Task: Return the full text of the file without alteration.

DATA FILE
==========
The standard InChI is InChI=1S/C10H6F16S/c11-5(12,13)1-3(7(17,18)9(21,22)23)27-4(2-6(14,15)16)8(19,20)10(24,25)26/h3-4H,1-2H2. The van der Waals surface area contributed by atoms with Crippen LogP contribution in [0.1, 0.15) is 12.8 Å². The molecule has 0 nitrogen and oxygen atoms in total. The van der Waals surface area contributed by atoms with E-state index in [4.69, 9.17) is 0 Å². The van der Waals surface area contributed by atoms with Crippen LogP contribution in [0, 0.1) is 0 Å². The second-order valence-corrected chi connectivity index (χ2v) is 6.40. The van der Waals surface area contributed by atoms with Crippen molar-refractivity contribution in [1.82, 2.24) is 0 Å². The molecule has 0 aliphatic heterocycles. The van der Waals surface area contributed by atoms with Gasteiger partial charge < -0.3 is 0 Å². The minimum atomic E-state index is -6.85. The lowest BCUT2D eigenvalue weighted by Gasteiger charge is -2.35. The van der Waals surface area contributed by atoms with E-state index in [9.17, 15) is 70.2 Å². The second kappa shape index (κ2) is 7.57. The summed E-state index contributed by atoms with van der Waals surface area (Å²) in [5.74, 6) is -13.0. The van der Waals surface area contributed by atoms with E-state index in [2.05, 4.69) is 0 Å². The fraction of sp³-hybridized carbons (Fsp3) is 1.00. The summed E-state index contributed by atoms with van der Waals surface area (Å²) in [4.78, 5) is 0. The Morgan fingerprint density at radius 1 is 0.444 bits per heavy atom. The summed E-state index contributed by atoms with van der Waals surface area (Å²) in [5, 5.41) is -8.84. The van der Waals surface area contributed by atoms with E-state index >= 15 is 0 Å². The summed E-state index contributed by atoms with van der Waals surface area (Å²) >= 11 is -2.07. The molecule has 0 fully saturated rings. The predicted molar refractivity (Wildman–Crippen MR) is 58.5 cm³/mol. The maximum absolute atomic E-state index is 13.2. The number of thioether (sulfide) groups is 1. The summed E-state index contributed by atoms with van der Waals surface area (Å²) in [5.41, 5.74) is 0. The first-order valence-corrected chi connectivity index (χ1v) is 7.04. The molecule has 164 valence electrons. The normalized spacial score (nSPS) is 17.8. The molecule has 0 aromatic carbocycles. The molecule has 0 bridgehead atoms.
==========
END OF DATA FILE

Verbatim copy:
The standard InChI is InChI=1S/C10H6F16S/c11-5(12,13)1-3(7(17,18)9(21,22)23)27-4(2-6(14,15)16)8(19,20)10(24,25)26/h3-4H,1-2H2. The van der Waals surface area contributed by atoms with Crippen LogP contribution in [0.1, 0.15) is 12.8 Å². The molecule has 0 nitrogen and oxygen atoms in total. The van der Waals surface area contributed by atoms with E-state index in [4.69, 9.17) is 0 Å². The van der Waals surface area contributed by atoms with Crippen LogP contribution in [0, 0.1) is 0 Å². The second-order valence-corrected chi connectivity index (χ2v) is 6.40. The van der Waals surface area contributed by atoms with Crippen molar-refractivity contribution in [1.82, 2.24) is 0 Å². The molecule has 0 aliphatic heterocycles. The van der Waals surface area contributed by atoms with Gasteiger partial charge < -0.3 is 0 Å². The minimum atomic E-state index is -6.85. The lowest BCUT2D eigenvalue weighted by Gasteiger charge is -2.35. The van der Waals surface area contributed by atoms with E-state index in [9.17, 15) is 70.2 Å². The second kappa shape index (κ2) is 7.57. The summed E-state index contributed by atoms with van der Waals surface area (Å²) in [5.74, 6) is -13.0. The van der Waals surface area contributed by atoms with E-state index in [2.05, 4.69) is 0 Å². The fraction of sp³-hybridized carbons (Fsp3) is 1.00. The summed E-state index contributed by atoms with van der Waals surface area (Å²) in [4.78, 5) is 0. The Morgan fingerprint density at radius 1 is 0.444 bits per heavy atom. The summed E-state index contributed by atoms with van der Waals surface area (Å²) in [5, 5.41) is -8.84. The van der Waals surface area contributed by atoms with E-state index >= 15 is 0 Å². The summed E-state index contributed by atoms with van der Waals surface area (Å²) >= 11 is -2.07. The molecule has 0 fully saturated rings. The predicted molar refractivity (Wildman–Crippen MR) is 58.5 cm³/mol. The maximum absolute atomic E-state index is 13.2. The number of thioether (sulfide) groups is 1. The summed E-state index contributed by atoms with van der Waals surface area (Å²) in [5.41, 5.74) is 0. The first-order valence-corrected chi connectivity index (χ1v) is 7.04. The molecule has 164 valence electrons. The normalized spacial score (nSPS) is 17.8. The molecule has 0 aromatic carbocycles. The molecule has 0 bridgehead atoms.